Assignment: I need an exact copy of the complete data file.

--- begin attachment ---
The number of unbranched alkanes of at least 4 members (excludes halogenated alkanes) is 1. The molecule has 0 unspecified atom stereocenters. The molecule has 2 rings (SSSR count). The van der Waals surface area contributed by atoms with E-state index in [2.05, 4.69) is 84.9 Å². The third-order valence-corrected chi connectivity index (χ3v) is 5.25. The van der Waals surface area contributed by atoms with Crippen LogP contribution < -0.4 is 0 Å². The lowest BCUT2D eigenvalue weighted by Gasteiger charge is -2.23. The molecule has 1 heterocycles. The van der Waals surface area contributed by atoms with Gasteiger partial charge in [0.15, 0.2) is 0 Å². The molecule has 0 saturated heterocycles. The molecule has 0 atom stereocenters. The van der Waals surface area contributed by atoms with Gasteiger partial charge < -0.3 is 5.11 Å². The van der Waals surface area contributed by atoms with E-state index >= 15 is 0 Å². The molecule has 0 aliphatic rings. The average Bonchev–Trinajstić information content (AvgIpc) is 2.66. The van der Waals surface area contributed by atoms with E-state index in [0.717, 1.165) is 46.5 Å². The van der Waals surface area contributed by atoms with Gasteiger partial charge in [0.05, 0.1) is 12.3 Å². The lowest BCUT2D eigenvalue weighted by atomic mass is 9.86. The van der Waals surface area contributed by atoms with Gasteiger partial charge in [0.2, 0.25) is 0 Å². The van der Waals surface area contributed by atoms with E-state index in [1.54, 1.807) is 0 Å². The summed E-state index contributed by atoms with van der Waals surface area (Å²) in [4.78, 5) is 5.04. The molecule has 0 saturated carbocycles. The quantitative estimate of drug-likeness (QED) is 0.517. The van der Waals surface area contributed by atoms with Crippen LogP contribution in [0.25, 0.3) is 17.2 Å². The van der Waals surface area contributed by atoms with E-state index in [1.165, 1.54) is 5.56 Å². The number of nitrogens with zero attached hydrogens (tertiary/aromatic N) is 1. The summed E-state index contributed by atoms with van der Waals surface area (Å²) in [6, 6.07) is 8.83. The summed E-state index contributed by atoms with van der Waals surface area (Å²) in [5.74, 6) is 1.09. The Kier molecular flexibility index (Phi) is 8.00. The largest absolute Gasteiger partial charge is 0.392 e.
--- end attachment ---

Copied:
The number of unbranched alkanes of at least 4 members (excludes halogenated alkanes) is 1. The molecule has 0 unspecified atom stereocenters. The molecule has 2 rings (SSSR count). The van der Waals surface area contributed by atoms with E-state index in [2.05, 4.69) is 84.9 Å². The third-order valence-corrected chi connectivity index (χ3v) is 5.25. The van der Waals surface area contributed by atoms with Crippen LogP contribution < -0.4 is 0 Å². The lowest BCUT2D eigenvalue weighted by Gasteiger charge is -2.23. The molecule has 1 heterocycles. The van der Waals surface area contributed by atoms with Gasteiger partial charge in [0.15, 0.2) is 0 Å². The molecule has 0 saturated heterocycles. The molecule has 0 atom stereocenters. The van der Waals surface area contributed by atoms with Gasteiger partial charge < -0.3 is 5.11 Å². The van der Waals surface area contributed by atoms with E-state index >= 15 is 0 Å². The molecule has 0 aliphatic rings. The average Bonchev–Trinajstić information content (AvgIpc) is 2.66. The van der Waals surface area contributed by atoms with E-state index in [0.717, 1.165) is 46.5 Å². The van der Waals surface area contributed by atoms with Gasteiger partial charge in [0.05, 0.1) is 12.3 Å². The lowest BCUT2D eigenvalue weighted by atomic mass is 9.86. The van der Waals surface area contributed by atoms with Gasteiger partial charge in [0.2, 0.25) is 0 Å². The van der Waals surface area contributed by atoms with E-state index in [1.54, 1.807) is 0 Å². The summed E-state index contributed by atoms with van der Waals surface area (Å²) in [4.78, 5) is 5.04. The molecule has 0 saturated carbocycles. The quantitative estimate of drug-likeness (QED) is 0.517. The van der Waals surface area contributed by atoms with Crippen LogP contribution in [0.25, 0.3) is 17.2 Å². The van der Waals surface area contributed by atoms with E-state index in [1.165, 1.54) is 5.56 Å². The number of nitrogens with zero attached hydrogens (tertiary/aromatic N) is 1. The summed E-state index contributed by atoms with van der Waals surface area (Å²) in [6, 6.07) is 8.83. The summed E-state index contributed by atoms with van der Waals surface area (Å²) in [5.74, 6) is 1.09. The Kier molecular flexibility index (Phi) is 8.00. The largest absolute Gasteiger partial charge is 0.392 e.